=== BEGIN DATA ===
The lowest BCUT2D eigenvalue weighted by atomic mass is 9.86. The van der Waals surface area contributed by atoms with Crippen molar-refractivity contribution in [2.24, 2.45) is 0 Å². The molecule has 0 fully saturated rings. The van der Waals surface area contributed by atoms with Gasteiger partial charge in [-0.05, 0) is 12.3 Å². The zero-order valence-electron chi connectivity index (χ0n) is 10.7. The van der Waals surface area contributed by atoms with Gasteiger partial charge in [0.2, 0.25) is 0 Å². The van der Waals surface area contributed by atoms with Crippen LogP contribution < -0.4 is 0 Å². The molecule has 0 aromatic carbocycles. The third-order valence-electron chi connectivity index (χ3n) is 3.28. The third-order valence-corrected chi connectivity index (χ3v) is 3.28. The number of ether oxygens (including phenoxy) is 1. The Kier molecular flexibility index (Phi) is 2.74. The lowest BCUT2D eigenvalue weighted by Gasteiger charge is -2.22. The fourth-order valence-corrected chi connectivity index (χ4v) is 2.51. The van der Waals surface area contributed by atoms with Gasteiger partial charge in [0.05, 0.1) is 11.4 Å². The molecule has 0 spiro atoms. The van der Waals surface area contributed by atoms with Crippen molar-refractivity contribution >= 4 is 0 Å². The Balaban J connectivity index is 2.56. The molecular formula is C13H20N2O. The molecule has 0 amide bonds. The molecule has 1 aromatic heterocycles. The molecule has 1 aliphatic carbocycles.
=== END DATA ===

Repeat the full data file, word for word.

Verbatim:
The lowest BCUT2D eigenvalue weighted by atomic mass is 9.86. The van der Waals surface area contributed by atoms with Crippen molar-refractivity contribution in [2.24, 2.45) is 0 Å². The molecule has 0 fully saturated rings. The van der Waals surface area contributed by atoms with Gasteiger partial charge in [-0.05, 0) is 12.3 Å². The zero-order valence-electron chi connectivity index (χ0n) is 10.7. The van der Waals surface area contributed by atoms with Gasteiger partial charge in [0.2, 0.25) is 0 Å². The van der Waals surface area contributed by atoms with Crippen LogP contribution < -0.4 is 0 Å². The molecule has 0 aromatic carbocycles. The third-order valence-electron chi connectivity index (χ3n) is 3.28. The third-order valence-corrected chi connectivity index (χ3v) is 3.28. The number of ether oxygens (including phenoxy) is 1. The Kier molecular flexibility index (Phi) is 2.74. The lowest BCUT2D eigenvalue weighted by Gasteiger charge is -2.22. The fourth-order valence-corrected chi connectivity index (χ4v) is 2.51. The van der Waals surface area contributed by atoms with Gasteiger partial charge in [0.05, 0.1) is 11.4 Å². The molecule has 0 spiro atoms. The van der Waals surface area contributed by atoms with Crippen molar-refractivity contribution >= 4 is 0 Å². The Balaban J connectivity index is 2.56. The molecular formula is C13H20N2O. The molecule has 0 amide bonds. The molecule has 1 aromatic heterocycles. The molecule has 1 aliphatic carbocycles.